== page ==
- The numbers and letters on the card should be clear and evenly spaced.
- Holograms should be crisp and not appear contrived.
- Check the tamper-resistant signature panel on the back side. Many of these have an under-print of the word "Void" so that if a thief tries to erase the true signature from the white signature panel, the white overlay will also be removed, revealing the word "Void" underneath.
- Check that the number imprint on the reverse side of the card (which will appear backwards, of course) corresponds to the numbers on the face of the card.
- Check with the organization that provides your merchant services to obtain any specific advice and safeguards for accepting credit cards.
Cashier’s Checks, Money Orders, and Traveler’s Checks
Two furniture stores recently accepted counterfeited cashier’s checks and suffered a combined loss of over $75,000 dollars. That’s a harsh blow to any size store! Of course these stores accepted these checks because they appeared authentic. That is the goal of the counterfeiter, to create a negotiable instrument that appears authentic enough that you will accept it.
What contributes to your vulnerability is that negotiable items are tendered less frequently than personal checks. Consequently, you and your staff probably have less experience in negotiating them. But before we take a look at some of the peculiarities of each of these negotiable items, let’s say a word about security features.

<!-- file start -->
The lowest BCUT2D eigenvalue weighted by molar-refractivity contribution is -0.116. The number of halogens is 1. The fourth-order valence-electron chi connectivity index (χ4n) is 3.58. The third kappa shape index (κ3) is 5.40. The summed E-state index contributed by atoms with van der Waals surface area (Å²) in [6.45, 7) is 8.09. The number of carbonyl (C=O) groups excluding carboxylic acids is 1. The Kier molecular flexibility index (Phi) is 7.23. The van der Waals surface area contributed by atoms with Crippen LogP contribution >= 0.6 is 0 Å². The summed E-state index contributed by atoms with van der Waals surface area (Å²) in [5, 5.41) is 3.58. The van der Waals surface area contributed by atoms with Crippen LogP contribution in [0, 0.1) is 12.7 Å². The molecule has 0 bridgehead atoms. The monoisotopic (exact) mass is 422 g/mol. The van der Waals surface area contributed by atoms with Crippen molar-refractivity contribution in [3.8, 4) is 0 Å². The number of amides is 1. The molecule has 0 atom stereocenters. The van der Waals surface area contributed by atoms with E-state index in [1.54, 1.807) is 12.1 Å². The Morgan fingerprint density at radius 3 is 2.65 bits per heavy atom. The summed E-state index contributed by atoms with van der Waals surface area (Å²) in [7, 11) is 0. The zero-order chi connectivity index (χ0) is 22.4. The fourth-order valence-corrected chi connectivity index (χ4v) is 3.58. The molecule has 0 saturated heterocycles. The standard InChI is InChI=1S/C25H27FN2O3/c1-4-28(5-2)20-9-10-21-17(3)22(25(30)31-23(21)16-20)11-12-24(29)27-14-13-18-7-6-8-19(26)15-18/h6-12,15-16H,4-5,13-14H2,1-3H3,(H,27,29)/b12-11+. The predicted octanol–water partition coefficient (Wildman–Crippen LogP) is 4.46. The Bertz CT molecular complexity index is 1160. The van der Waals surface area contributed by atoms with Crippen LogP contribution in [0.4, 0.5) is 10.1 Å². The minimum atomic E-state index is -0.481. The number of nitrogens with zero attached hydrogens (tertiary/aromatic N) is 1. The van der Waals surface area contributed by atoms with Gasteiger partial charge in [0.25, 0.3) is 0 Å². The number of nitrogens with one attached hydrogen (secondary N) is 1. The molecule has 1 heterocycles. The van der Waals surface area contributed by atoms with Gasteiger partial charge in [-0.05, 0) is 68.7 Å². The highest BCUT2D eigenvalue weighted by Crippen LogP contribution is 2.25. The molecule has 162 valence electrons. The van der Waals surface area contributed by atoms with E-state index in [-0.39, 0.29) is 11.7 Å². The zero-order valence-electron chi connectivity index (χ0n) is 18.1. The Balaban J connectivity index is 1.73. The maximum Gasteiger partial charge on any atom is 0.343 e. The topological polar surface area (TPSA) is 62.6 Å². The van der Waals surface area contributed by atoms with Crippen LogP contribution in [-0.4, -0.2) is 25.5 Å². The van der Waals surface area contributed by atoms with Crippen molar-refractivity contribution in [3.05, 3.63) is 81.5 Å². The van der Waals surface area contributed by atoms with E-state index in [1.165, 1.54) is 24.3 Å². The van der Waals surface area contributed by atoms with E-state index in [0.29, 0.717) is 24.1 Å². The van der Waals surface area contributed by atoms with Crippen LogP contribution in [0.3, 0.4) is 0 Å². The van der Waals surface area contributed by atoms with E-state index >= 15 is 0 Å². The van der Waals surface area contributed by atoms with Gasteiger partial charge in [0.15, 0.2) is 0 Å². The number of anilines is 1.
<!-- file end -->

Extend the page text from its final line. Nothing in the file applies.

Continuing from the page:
These negotiable instruments are made with "safety papers" that contain both overt and covert security features. An "overt" feature is an obvious security feature readily visible on the document, whereas the term "covert" indicates a hidden security feature that becomes visible if you do something to the document. For example, if you tilt a new style twenty dollar bill back and forth while looking at the "20" you will observe the shift in color from brown to green. Or if you hold a Postal Money Order up to a light you will see a ghost image (water mark) of Ben Franklin.
See photographs of the same twenty dollar bill. The left hand image was photographed with the right side of the note bent down whereas the image at right was photographed with the right side of the note tilted upward. This covert security feature of color shifting inks is new to the recent upgrades of US Currency.